I think Microsoft is realizing the loss taking place in the desktop market, yes. From a worldwide perspective, it is clear that people want the utilization of their computers to shift back towards end user innovation and not towards vendor fluff and control.

The biggest point in their hypocrisy though, I feel, comes in the server world. Long time Admins will remember the NT4.0 - Windows 2000 movement. The introduction of "Press ctrl-alt-del to login" to attempt to patch a blatantly vulnerable GUI, and the concept of a GUI core operating system, not a GUI on top of a CLI OS. Microsoft believed this was the wave of the server future.

However, in todays world they are now releasing this... (http://www.microsoft.com/windowsserver2008/servercore.mspx)

Its ironic how they have to "take steps back" in order to try to move forward. The only way Windows can become stable and invulnerable enough to compete with UNIX and Linux in the server world is to .. not make it windows anymore. Simply put, in the desktop world, they will not return to CLI OS. Their next-gen (now current-gen) OS is bloat beyond bloat and is so far away from CLI power and enablement that it would be a full reinvention of their desktop product.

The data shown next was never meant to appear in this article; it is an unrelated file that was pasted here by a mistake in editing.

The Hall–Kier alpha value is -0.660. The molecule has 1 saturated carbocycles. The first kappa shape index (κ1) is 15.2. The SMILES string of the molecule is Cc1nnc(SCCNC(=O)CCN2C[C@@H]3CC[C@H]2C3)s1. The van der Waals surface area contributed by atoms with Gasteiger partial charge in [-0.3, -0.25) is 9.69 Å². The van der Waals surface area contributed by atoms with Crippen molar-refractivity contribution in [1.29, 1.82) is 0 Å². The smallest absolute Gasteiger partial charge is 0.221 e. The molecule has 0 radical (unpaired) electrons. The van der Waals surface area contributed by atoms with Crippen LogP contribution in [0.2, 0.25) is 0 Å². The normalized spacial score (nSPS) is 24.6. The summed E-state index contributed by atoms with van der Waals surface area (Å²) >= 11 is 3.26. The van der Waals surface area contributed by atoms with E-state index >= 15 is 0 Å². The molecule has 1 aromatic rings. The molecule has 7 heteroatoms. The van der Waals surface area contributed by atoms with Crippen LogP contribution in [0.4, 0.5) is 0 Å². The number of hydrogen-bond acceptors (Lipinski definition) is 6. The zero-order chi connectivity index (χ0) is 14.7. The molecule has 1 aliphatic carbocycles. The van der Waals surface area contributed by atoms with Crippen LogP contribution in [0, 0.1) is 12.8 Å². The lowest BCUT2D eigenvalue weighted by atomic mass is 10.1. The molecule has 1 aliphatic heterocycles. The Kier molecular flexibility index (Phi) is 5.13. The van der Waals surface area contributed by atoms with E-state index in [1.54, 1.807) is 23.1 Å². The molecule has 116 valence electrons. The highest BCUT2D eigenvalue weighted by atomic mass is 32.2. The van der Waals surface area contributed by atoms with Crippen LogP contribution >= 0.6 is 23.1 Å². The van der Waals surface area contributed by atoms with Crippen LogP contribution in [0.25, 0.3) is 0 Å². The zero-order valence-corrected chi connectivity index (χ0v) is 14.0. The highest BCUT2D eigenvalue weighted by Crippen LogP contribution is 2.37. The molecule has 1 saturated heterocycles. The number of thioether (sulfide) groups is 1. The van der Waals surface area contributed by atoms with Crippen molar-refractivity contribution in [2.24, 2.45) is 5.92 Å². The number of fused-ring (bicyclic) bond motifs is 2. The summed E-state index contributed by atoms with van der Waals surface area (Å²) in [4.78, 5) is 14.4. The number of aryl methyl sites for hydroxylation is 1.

On a plus to this now, there is an opportunity for a level playing ground on the server end of things: one which I am willing to open-mindedly challenge both sides.. Who can provide a more stable and secure CLI OS? My money is still on linux. Microsoft is returning to a CLI model, so if their vulnerabilities were truly in the GUI and the internet browser, this will be the mythbuster. Personally, if you refer to telnet and security on the same website, you need to RTFM a bit more...


Linux versus MS-DOS 2008

Calling it like it is,

tcoffeep
October 5th, 2007, 08:52 AM